Monday, 27 March 2017
Last updated 2 days ago
Nov 18 2010 | 12:17pm ET
Quadrangle Group founder Steven Rattner has settled Securities and Exchange Commission charges stemming from the pay-to-play scandal at New York's largest public pension fund, but the former private equity honcho's legal troubles are far from over.
Even as the SEC finalized its long-awaited settlement with Rattner—who served as President Barack Obama's auto industry restructuring czar—New York Attorney General Andrew Cuomo filed a lawsuit of his own seeking four times as much as the SEC got in its settlement and a lifetime ban from the securities industry for Rattner.
The SEC said Rattner would pay $3.2 million in disgorgement and a $3 million fine for allegedly paying $1.1 million in finder fees to Henry Morris, the chief political consultant to former New York Comptroller Alan Hevesi. Hevesi's office oversaw the New York State Common Retirement Fund, which invested $150 million in a Quadrangle private equity fund, earning the firm $7 million.
Rattner is also accused of getting a DVD distribution deal for "Chooch," a movie produced by the brother of David Loglisci, who served as chief investment officer of the pension fund.
Morris, Hevesi and Loglisci have all pleaded guilty to criminal charges stemming from the pay-to-play scandal. Morris struck a deal with Cuomo two weeks ago, agreeing to plead guilty to "a minor charge" that carries no more than 4 years in prison and for "certain restitution." That deal is still pending; New York State Supreme Court Justice Lewis Stone, who called the case "one of the most important cases relating to corruption in government in the state of New York and perhaps one of the almost seminal cases involving that in the country," said he wanted more time to consider the plea deal.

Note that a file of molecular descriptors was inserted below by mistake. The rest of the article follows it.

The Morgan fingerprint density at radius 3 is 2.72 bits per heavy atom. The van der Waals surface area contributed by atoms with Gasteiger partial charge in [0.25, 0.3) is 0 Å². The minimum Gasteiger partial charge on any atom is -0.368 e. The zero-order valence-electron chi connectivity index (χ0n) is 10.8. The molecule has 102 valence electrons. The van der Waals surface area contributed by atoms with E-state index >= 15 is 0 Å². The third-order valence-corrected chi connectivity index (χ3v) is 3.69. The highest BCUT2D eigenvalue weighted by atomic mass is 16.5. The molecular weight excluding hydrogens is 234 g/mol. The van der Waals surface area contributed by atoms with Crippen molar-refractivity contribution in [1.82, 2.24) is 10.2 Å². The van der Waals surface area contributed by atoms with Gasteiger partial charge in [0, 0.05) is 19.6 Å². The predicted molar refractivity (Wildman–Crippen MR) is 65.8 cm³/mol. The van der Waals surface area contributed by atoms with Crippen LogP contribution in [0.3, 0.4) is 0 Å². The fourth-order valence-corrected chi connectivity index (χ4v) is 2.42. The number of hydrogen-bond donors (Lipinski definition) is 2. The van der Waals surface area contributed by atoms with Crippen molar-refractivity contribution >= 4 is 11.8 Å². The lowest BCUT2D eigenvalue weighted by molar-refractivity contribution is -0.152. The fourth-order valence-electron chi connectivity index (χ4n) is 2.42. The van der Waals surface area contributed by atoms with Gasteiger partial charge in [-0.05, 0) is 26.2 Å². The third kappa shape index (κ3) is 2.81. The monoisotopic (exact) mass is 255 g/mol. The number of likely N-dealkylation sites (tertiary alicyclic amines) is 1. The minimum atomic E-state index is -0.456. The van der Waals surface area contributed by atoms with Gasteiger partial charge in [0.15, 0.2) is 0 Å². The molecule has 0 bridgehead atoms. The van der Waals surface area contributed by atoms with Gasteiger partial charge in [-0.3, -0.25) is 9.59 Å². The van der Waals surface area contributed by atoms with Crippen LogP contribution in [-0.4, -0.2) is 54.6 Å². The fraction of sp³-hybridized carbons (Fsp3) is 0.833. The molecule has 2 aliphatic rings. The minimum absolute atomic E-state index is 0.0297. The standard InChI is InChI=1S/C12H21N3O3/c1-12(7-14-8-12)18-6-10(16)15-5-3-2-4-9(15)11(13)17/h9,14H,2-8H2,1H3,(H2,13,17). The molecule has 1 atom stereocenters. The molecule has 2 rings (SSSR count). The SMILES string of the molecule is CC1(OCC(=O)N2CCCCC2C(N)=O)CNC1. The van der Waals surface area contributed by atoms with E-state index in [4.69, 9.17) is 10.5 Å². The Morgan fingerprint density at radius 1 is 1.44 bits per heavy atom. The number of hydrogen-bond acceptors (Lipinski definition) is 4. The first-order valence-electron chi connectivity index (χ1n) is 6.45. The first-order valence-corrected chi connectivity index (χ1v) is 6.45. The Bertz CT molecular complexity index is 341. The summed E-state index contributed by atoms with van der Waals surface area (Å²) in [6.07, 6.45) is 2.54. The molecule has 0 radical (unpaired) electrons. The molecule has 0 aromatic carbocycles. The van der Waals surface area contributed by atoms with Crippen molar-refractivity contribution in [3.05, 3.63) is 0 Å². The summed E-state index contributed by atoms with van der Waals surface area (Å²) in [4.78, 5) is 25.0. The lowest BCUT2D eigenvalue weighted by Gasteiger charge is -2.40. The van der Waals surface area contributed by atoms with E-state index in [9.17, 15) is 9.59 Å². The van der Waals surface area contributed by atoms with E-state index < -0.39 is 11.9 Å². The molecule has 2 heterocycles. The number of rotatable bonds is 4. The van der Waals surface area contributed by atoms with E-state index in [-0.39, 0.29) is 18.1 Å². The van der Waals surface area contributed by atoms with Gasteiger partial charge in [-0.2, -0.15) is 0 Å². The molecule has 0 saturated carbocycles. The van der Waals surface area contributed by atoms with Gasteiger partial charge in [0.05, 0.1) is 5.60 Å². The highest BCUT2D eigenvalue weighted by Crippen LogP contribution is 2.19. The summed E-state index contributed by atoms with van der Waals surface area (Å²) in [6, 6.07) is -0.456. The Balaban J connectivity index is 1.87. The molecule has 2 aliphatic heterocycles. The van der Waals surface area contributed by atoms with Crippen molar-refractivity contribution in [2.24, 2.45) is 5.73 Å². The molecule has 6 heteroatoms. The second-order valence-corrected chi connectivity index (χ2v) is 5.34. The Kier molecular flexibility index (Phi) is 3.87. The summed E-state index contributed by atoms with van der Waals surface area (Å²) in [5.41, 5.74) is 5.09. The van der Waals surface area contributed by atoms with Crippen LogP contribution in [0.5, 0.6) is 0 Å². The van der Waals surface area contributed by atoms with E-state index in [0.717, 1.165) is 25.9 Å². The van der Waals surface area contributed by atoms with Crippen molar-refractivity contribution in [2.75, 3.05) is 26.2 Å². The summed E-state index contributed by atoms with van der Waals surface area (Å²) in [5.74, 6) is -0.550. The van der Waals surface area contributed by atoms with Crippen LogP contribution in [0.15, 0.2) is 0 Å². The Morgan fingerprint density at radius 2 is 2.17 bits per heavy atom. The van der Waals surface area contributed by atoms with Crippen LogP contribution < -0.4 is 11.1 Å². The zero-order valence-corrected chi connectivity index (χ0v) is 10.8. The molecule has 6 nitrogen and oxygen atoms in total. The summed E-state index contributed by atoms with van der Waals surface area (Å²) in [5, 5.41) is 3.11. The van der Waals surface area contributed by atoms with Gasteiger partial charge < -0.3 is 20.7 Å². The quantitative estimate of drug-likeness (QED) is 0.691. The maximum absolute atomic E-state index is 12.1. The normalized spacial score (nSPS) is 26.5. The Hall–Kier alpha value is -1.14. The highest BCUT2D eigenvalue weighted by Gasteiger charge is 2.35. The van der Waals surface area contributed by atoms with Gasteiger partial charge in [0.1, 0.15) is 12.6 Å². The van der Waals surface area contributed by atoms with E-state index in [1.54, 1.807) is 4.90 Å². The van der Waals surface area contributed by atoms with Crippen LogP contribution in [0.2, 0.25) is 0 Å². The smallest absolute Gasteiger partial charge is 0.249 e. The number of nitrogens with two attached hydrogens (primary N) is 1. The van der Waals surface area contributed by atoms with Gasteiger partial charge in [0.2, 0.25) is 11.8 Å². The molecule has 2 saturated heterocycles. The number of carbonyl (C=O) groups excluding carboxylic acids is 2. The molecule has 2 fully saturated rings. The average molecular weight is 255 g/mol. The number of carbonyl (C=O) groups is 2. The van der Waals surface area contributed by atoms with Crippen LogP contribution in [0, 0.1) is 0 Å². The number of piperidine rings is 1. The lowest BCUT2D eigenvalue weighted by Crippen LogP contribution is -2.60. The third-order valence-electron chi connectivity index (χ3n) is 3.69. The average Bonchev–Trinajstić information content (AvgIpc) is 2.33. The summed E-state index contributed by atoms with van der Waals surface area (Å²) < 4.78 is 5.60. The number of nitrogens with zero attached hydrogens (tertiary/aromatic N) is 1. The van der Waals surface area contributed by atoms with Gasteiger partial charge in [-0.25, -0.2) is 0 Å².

Cuomo, whose tenure as attorney general is set to end in seven weeks, when he is sworn in as the Empire State's new governor, appears uninterested in striking a similar deal with Rattner. A spokesman for Cuomo said his office is not pursuing a settlement with Rattner.
Instead, Cuomo wants him to cough up at least $26 million. He also wants him banned from the New York securities industry for life.
"The application for an immediate securities ban is based on the fact that Rattner engaged in fraud and refused to answer 68 question based on his Fifth Amendment privilege," Cuomo said. "Rattner was willing to do whatever it took to get his hands on pension fund money, including paying kickbacks, orchestrating a movie deal and funneling campaign contributions."
Rattner dismissed Cuomo's lawsuit as "politically motivated."
"While settling with the SEC begins the process of putting this matter behind me, I will not be bullied simply because the attorney general's office prefers political considerations instead of a reasoned assessment of facts," Rattner said in a statement. "This episode is the first time during 35 years in business that anyone has questioned my ethics or integrity."